What Is a Book?


  • To develop book awareness
  • To build vocabulary

Children's books


Literature Suggestion
Read A Trip to the Firehouse by Wendy Cheyette Lewison, or any other book children enjoy.

Show children a book and point out the cover, the title or name of the book, and the author or writer's name. Then flip through the book and point out the words and pictures. Ask children to name some books they like.


  • Encourage children to look through a number of books. Talk about them.
  • Help children see ways in which the books are alike: They all have pages you can turn; they have a front and a back; they have pictures and words. Discuss the idea that most books have words.
  • Discuss how the books are different: They have different pictures and words; they're different sizes and shapes; they tell different stories.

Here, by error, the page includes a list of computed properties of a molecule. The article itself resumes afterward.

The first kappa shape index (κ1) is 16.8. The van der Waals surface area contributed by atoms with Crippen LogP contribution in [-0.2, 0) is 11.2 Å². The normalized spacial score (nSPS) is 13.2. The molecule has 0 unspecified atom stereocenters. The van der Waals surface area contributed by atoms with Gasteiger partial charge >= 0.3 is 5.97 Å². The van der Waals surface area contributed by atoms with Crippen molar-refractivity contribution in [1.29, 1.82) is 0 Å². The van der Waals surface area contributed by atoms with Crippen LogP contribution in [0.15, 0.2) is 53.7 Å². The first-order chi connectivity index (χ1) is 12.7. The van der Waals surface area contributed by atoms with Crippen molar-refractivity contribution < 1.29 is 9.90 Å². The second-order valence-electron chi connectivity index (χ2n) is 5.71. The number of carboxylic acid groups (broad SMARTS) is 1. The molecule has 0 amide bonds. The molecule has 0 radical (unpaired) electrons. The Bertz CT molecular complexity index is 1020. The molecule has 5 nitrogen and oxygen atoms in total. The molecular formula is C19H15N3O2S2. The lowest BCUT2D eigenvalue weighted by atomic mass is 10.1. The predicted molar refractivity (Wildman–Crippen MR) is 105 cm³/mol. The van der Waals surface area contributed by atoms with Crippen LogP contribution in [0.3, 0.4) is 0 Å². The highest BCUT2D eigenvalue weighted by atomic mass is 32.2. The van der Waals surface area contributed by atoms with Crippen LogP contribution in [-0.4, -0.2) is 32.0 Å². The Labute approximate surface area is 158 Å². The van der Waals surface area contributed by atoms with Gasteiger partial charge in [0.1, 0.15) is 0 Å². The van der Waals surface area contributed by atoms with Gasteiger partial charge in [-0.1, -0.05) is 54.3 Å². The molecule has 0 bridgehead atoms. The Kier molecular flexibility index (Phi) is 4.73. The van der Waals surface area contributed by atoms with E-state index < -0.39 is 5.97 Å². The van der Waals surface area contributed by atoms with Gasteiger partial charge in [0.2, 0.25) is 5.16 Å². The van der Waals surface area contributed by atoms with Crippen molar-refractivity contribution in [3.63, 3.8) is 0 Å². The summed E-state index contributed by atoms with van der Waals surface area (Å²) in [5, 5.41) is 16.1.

• Allow children to choose a favorite book to read.
Have a book parade. Encourage each child to choose a favorite book and march around the room, holding it up. Ask them to tell one reason why they like their book. Then arrange the books in line like a "parade" on a table, each book open enough to stand on its own.

Observation Assessment

  • Proficient - Child is able to describe a few characteristics of a book.
  • In Process - Child may show an understanding of how a book is used, but cannot describe its characteristics.
  • Not Yet Ready - Child cannot yet express what a book is, or how books are alike or different from one another.

Excerpted from School Readiness Activity Cards. The Preschool Activity Cards provide engaging and purposeful experiences that develop language, literacy, and math skills for preschool children.

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